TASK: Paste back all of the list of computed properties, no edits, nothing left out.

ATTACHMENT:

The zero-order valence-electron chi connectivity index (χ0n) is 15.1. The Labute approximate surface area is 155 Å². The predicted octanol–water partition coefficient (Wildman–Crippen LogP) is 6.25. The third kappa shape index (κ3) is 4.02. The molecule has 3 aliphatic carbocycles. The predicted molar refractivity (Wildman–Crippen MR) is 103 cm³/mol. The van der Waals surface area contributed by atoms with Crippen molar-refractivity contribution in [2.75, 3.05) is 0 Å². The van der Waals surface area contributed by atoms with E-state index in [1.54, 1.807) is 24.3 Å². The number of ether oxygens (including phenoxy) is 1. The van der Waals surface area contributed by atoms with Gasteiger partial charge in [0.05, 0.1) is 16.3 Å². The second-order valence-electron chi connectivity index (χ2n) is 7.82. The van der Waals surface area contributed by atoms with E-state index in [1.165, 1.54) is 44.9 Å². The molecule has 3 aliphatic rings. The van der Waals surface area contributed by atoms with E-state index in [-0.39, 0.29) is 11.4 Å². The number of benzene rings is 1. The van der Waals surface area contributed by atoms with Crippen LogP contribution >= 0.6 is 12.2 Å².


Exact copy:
The zero-order valence-electron chi connectivity index (χ0n) is 15.1. The Labute approximate surface area is 155 Å². The predicted octanol–water partition coefficient (Wildman–Crippen LogP) is 6.25. The third kappa shape index (κ3) is 4.02. The molecule has 3 aliphatic carbocycles. The predicted molar refractivity (Wildman–Crippen MR) is 103 cm³/mol. The van der Waals surface area contributed by atoms with Crippen molar-refractivity contribution in [2.75, 3.05) is 0 Å². The van der Waals surface area contributed by atoms with E-state index in [1.54, 1.807) is 24.3 Å². The number of ether oxygens (including phenoxy) is 1. The van der Waals surface area contributed by atoms with Gasteiger partial charge in [0.05, 0.1) is 16.3 Å². The second-order valence-electron chi connectivity index (χ2n) is 7.82. The van der Waals surface area contributed by atoms with E-state index in [1.165, 1.54) is 44.9 Å². The molecule has 3 aliphatic rings. The van der Waals surface area contributed by atoms with E-state index in [-0.39, 0.29) is 11.4 Å². The number of benzene rings is 1. The van der Waals surface area contributed by atoms with Crippen LogP contribution >= 0.6 is 12.2 Å².